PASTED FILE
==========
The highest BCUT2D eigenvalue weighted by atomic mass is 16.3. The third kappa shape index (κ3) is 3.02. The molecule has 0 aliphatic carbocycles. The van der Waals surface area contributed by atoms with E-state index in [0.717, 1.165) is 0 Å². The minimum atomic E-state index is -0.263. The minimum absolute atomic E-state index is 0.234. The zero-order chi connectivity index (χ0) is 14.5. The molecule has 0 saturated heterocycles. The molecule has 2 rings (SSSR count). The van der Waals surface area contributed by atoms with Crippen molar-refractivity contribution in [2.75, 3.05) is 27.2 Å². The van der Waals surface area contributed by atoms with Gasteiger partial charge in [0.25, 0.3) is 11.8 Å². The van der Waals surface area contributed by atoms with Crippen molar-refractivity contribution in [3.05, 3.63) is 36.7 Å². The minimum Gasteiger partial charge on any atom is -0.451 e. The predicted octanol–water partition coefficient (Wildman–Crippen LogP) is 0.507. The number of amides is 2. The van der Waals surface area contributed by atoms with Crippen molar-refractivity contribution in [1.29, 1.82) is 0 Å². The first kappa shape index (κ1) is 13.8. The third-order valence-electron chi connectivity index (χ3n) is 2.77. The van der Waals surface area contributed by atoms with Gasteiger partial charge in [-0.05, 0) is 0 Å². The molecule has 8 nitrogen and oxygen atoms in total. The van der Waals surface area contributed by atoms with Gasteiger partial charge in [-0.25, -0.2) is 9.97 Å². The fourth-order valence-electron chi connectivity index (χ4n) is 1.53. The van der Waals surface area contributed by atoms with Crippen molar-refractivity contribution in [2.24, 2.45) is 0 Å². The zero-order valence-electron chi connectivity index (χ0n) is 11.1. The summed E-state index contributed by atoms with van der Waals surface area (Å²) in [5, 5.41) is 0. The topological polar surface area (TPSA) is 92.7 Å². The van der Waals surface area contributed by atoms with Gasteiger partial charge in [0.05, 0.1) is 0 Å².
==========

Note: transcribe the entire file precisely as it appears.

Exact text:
The highest BCUT2D eigenvalue weighted by atomic mass is 16.3. The third kappa shape index (κ3) is 3.02. The molecule has 0 aliphatic carbocycles. The van der Waals surface area contributed by atoms with E-state index in [0.717, 1.165) is 0 Å². The minimum atomic E-state index is -0.263. The minimum absolute atomic E-state index is 0.234. The zero-order chi connectivity index (χ0) is 14.5. The molecule has 0 saturated heterocycles. The molecule has 2 rings (SSSR count). The van der Waals surface area contributed by atoms with Crippen molar-refractivity contribution in [2.75, 3.05) is 27.2 Å². The van der Waals surface area contributed by atoms with Gasteiger partial charge in [0.25, 0.3) is 11.8 Å². The van der Waals surface area contributed by atoms with Crippen molar-refractivity contribution in [3.05, 3.63) is 36.7 Å². The minimum Gasteiger partial charge on any atom is -0.451 e. The predicted octanol–water partition coefficient (Wildman–Crippen LogP) is 0.507. The number of amides is 2. The van der Waals surface area contributed by atoms with Crippen molar-refractivity contribution in [1.29, 1.82) is 0 Å². The first kappa shape index (κ1) is 13.8. The third-order valence-electron chi connectivity index (χ3n) is 2.77. The van der Waals surface area contributed by atoms with Gasteiger partial charge in [-0.05, 0) is 0 Å². The molecule has 8 nitrogen and oxygen atoms in total. The van der Waals surface area contributed by atoms with Gasteiger partial charge in [-0.25, -0.2) is 9.97 Å². The fourth-order valence-electron chi connectivity index (χ4n) is 1.53. The van der Waals surface area contributed by atoms with Crippen molar-refractivity contribution in [2.24, 2.45) is 0 Å². The zero-order valence-electron chi connectivity index (χ0n) is 11.1. The summed E-state index contributed by atoms with van der Waals surface area (Å²) in [5, 5.41) is 0. The topological polar surface area (TPSA) is 92.7 Å². The van der Waals surface area contributed by atoms with Gasteiger partial charge in [0.05, 0.1) is 0 Å².